Europe, with the exception of London and Edinburgh, remains very much the travel holy grail for me. There’s still so much of it I need to see and – if my bucket list is to be taken into consideration – so many of its women I need to kiss.
While my travel plans won’t see me in Italy any time soon, Francesco of the Gadders Project was kind enough to offer to share some of his suggestions on how to best experience real Italy.
Why Visit Italy?
Italy is one of those countries that every traveler, for one reason or another, includes on their bucket list. North Americans love it for food and fashion, South Americans see it as their ancestors’ homeland, shutterbugs love it for the countless photographic subjects it offers, history buffs come for the rich Roman history, and even Northern Europeans dream of its warm, picturesque beaches beaches.
There are countless reasons why a person might wish to visit Italy, but below are the ones I think are the most common:
1) Try the Italian cuisine
2) Go shopping in the fashion districts
3) Admire fast luxury cars
4) Explore the historic places of the Roman empire
5) Admire the masterpieces by medieval and renaissance artists
6) Relax on sunny beaches with calm waters
7) Explore the countryside on a vintage scooter
But in the end the vast majority of travelers seem to only visit the same 3 places:
ROME – FLORENCE – VENICE.
It’s true that you can achieve the first five items on the above list only visiting Rome, Florence, and Venice.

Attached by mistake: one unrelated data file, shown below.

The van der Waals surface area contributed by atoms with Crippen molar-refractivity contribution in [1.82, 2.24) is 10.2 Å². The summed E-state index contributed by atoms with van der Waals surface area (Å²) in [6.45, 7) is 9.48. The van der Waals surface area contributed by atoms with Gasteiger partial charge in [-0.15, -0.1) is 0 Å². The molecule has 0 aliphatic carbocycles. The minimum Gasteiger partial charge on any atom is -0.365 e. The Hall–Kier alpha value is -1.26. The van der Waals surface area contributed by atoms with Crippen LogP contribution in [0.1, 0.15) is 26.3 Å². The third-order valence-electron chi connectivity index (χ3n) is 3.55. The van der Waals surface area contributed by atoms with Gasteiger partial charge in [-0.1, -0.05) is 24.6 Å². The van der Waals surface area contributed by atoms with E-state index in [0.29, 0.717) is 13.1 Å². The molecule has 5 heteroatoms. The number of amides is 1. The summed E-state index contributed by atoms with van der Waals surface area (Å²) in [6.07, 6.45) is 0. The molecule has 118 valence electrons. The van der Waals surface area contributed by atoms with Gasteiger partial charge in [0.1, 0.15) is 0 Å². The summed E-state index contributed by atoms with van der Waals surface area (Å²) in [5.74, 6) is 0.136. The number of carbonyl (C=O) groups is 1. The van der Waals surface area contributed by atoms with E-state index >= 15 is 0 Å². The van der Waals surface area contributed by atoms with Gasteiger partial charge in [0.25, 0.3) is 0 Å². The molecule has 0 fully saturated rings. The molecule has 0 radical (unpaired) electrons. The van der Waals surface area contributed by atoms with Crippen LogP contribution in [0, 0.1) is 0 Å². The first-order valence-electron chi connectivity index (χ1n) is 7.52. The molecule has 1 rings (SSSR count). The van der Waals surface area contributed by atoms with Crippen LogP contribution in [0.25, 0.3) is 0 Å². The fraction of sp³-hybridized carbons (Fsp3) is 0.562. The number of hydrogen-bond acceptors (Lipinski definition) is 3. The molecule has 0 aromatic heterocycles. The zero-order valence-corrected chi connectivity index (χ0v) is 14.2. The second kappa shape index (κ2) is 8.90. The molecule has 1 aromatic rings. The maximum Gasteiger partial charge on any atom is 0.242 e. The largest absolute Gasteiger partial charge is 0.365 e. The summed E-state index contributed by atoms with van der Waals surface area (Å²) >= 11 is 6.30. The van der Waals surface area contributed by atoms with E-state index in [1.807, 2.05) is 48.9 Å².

If beaches are your poison, the usual destination is the Amalfi coast. Scooter enthusiasts swear by Tuscany.
The issue here is that the true essence of travel means stepping outside of these popular places and discovering the diversity that Italy has to offer.
And in Italy there are so many different destinations that you could easily find, for each of those 7 reasons, one place off the beaten track that would leave you open-mouthed.
1) Italian cuisine: Bologna
You can taste a delicious pizza or pasta anywhere in Italy, but if you want to try the some of the best authentic Italian cuisine there’s one region where you have to go: Emilia-Romagna. The homeland of Parmesan cheese, balsamic vinegar and Mortadella ham among others, its main city is Bologna, from which the Bolognese sauce takes its name.
Here you can try other typical dishes that you maybe don’t know, like Tortellini (stuffed pasta) and Piadina (a simpler version of Pizza).
It’s more than just amazing, authentic food; Bologna is also a beautiful medieval town with gorgeous architecture.
2) Fashion: Milan
Prada, Armani, Gucci etc. have stores all around the world, but if fashion brands are your reason for being, you can’t go past the Milan fashion district and its main street: Via Monte Napoleone.
You’re not only able to window shop among some of the world’s most famous brands, but you’ll also be able to see where it all started – learning about the history behind some of the world’s most renowned labels while wishing you could afford to buy them.
3) Cars: Maranello
Wherever there are luxury shops, there are luxury car parked nearby. If looking or snatching a sneaky pose in front of one is all you’re after, then Italy is your playground. But if Ferrari is your idol, why not to take a tour inside its firm, its museum and its wind tunnel, where Formula One new models are tested?